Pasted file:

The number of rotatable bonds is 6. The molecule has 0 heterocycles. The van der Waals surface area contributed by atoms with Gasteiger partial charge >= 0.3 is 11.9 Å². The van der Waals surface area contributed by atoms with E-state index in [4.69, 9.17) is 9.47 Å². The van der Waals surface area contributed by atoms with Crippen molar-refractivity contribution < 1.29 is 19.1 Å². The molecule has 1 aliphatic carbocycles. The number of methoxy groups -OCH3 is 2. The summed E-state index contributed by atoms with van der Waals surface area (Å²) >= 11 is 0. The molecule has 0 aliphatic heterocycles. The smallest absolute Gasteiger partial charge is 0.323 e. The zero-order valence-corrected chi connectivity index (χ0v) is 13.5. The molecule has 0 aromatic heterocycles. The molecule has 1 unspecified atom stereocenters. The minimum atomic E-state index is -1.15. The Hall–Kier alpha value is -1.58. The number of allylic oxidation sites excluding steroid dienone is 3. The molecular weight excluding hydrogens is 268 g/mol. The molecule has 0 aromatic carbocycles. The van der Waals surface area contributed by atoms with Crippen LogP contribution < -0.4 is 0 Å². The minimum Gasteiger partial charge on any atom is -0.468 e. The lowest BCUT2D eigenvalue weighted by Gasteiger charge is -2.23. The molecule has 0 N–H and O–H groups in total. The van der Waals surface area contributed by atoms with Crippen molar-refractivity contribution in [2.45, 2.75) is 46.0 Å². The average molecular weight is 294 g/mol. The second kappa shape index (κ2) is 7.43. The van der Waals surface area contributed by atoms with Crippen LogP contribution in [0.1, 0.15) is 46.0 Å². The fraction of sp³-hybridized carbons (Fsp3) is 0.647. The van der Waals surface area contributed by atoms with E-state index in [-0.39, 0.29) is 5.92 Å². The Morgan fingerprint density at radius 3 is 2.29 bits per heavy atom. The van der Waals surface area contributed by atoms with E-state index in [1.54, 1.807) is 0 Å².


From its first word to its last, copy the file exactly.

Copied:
The number of rotatable bonds is 6. The molecule has 0 heterocycles. The van der Waals surface area contributed by atoms with Gasteiger partial charge >= 0.3 is 11.9 Å². The van der Waals surface area contributed by atoms with E-state index in [4.69, 9.17) is 9.47 Å². The van der Waals surface area contributed by atoms with Crippen molar-refractivity contribution < 1.29 is 19.1 Å². The molecule has 1 aliphatic carbocycles. The number of methoxy groups -OCH3 is 2. The summed E-state index contributed by atoms with van der Waals surface area (Å²) >= 11 is 0. The molecule has 0 aliphatic heterocycles. The smallest absolute Gasteiger partial charge is 0.323 e. The zero-order valence-corrected chi connectivity index (χ0v) is 13.5. The molecule has 0 aromatic heterocycles. The molecule has 1 unspecified atom stereocenters. The minimum atomic E-state index is -1.15. The Hall–Kier alpha value is -1.58. The number of allylic oxidation sites excluding steroid dienone is 3. The molecular weight excluding hydrogens is 268 g/mol. The molecule has 0 aromatic carbocycles. The van der Waals surface area contributed by atoms with Crippen LogP contribution < -0.4 is 0 Å². The minimum Gasteiger partial charge on any atom is -0.468 e. The lowest BCUT2D eigenvalue weighted by Gasteiger charge is -2.23. The molecule has 0 N–H and O–H groups in total. The van der Waals surface area contributed by atoms with Crippen molar-refractivity contribution in [2.45, 2.75) is 46.0 Å². The average molecular weight is 294 g/mol. The second kappa shape index (κ2) is 7.43. The van der Waals surface area contributed by atoms with Crippen LogP contribution in [0.1, 0.15) is 46.0 Å². The fraction of sp³-hybridized carbons (Fsp3) is 0.647. The van der Waals surface area contributed by atoms with E-state index in [-0.39, 0.29) is 5.92 Å². The Morgan fingerprint density at radius 3 is 2.29 bits per heavy atom. The van der Waals surface area contributed by atoms with E-state index in [1.54, 1.807) is 0 Å².